What in the world is a Kokoe-Pa?

Published February 15, 2012

The Kokoe-Pa poison dart frog (also called the harlequin poison dart frog) has become a rarity in captive collections. For the past several years, we have maintained one female (wild caught and arriving at the National Aquarium, Baltimore, in 2001 as a USFWS confiscation) and a male that was born here in 2002.

These frogs are particularly difficult to successfully reproduce, as the tadpoles are obligate egg feeders. After a clutch of eggs are laid, the parents move each tadpole to its own small reservoir of water, usually within a bromeliad plant. The female frog will then return every other day or so to lay unfertilized eggs into the water for the tadpole to feed upon.

Research on other obligate egg-feeding dart frogs suggests that mother frogs may recognize their own tadpoles by specific "begging" behaviors during the process.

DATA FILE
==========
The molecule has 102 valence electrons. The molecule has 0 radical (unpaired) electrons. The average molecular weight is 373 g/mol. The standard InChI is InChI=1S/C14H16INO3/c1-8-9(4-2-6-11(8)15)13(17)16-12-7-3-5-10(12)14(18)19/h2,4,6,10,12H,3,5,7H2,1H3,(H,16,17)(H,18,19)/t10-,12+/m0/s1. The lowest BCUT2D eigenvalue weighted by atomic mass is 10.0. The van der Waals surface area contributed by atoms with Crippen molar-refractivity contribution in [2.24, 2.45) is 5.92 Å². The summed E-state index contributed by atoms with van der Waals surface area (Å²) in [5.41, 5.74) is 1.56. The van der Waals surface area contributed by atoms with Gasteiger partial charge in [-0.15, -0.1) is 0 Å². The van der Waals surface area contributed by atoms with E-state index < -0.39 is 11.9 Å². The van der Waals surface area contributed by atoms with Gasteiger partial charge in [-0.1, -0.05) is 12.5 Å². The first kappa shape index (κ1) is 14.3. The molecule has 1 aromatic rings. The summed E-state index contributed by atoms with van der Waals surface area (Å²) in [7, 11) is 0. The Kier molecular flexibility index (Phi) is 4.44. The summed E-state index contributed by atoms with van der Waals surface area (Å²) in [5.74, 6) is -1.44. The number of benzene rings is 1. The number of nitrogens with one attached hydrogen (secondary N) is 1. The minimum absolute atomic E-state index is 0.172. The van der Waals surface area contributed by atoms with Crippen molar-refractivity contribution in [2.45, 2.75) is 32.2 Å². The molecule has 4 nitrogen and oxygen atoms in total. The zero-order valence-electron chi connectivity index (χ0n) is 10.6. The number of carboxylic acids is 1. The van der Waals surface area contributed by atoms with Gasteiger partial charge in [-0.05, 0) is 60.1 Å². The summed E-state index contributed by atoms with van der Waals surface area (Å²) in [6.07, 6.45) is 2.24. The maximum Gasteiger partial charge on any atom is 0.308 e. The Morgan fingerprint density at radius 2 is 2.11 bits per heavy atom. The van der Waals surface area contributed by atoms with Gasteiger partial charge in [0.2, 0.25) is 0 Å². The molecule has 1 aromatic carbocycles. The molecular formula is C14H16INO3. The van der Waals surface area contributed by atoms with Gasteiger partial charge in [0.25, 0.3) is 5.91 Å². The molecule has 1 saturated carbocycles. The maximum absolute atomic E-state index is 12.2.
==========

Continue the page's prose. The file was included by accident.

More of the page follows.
In 2005 and 2009, we had egg-laying episodes that, unfortunately, did not result in thriving viable young. Our herpetologists have paid particular attention to this species, closely monitoring their enclosure temperature, food supply, supplementation, and use of artificial bromeliads (which tend to decompose and fall apart just before the tadpoles have completed their development and metamorphosed into small froglets).

This year we are happy to report that a 2011 egg-laying event has produced at least two offspring that have hit the 3-month-old mark! They look spectacular and appear to be thriving.

The Kokoe-Pa are housed in a special off-exhibit enclosure while we work on all the details of their husbandry.

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